Christians in Somalia face “tremendous pressure, societal resistance and outright fear,” according to Elijah M Brown, Executive Vice President of the 21st Century Wilberforce Initiative.
In a blog post, Brown quotes the US Commission on International Religious Freedom as saying: “Although conversion is currently legal in Somalia, it is not accepted socially.”
He also references the East African country’s constitution, which states: “No religion other than Islam can be propagated”.
Somalia in ranked as the second most difficult place in the world to be a Christian – after only North Korea – according to Open Doors’ 2017 World Watch List. In 2016, Open Doors recorded 12 known instances of Somali Christians being killed because of their faith, while there is only one legally allowed church in the whole of the country. Converts to Christianity come under the most pressure, highlighted by Al-Shabaab’s beheading of a convert in 2012.
In December 2015, Somalia was one of two Muslim countries to enforce a ban on celebrating Christmas. As World Watch Monitor reported, it was the first time Somalia had done so since the previous central government collapsed in 1991.
Somalia is a tribal society, and many tribal leaders see being Muslim as synonymous with being Somali; therefore, leaving Islam is viewed as a betrayal of the tribe. Brown tells the story of a man named Abdullahi, whose wife, Hani, and their nine children were taken away by Hani’s family after they found out she had followed him in becoming a Christian. That happened almost a year ago now, and he hasn’t heard from them since.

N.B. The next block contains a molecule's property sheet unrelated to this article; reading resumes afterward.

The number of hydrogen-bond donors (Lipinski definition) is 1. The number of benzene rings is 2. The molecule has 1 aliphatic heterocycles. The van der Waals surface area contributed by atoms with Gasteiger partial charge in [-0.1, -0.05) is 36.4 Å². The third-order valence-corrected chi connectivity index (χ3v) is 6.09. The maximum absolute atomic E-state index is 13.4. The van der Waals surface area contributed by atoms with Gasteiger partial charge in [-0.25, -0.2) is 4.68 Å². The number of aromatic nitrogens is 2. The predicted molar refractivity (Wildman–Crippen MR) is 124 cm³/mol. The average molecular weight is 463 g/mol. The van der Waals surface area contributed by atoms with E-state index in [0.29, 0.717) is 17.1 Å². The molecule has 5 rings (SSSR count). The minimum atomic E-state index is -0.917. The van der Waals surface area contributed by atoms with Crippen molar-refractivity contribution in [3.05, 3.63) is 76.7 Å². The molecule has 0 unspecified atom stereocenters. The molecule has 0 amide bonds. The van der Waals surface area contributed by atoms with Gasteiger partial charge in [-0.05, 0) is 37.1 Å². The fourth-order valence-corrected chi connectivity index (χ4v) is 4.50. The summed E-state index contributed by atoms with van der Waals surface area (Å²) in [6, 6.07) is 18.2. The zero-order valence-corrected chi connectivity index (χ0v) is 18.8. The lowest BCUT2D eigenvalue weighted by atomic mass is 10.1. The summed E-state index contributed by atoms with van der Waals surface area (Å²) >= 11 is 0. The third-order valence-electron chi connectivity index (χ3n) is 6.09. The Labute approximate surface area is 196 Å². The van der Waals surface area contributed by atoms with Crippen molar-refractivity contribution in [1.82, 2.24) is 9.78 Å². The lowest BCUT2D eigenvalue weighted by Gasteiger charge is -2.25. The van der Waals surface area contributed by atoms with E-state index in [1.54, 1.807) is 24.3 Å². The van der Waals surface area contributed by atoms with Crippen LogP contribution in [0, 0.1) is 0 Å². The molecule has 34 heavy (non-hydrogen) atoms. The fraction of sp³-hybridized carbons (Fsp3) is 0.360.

But it isn’t only Christians who face pressure. Brown notes that this year Freedom House gave Somalia the lowest possible grade for political rights and civil liberties, while the US Holocaust Memorial Museum ranks Somalia as the twelfth most likely place to experience state-led mass killings. Meanwhile, the recent drought in Somalia has led to warnings of a “catastrophic” famine.
Last year, Somalia produced the third highest number of refugees, after Syria and Afghanistan. Over one million people (10% of the population) left the country, while more than a million others are internally displaced.
A report published earlier this year highlighted that although many factors lead people to leave their homes, religious persecution is a “dangerously underestimated” factor.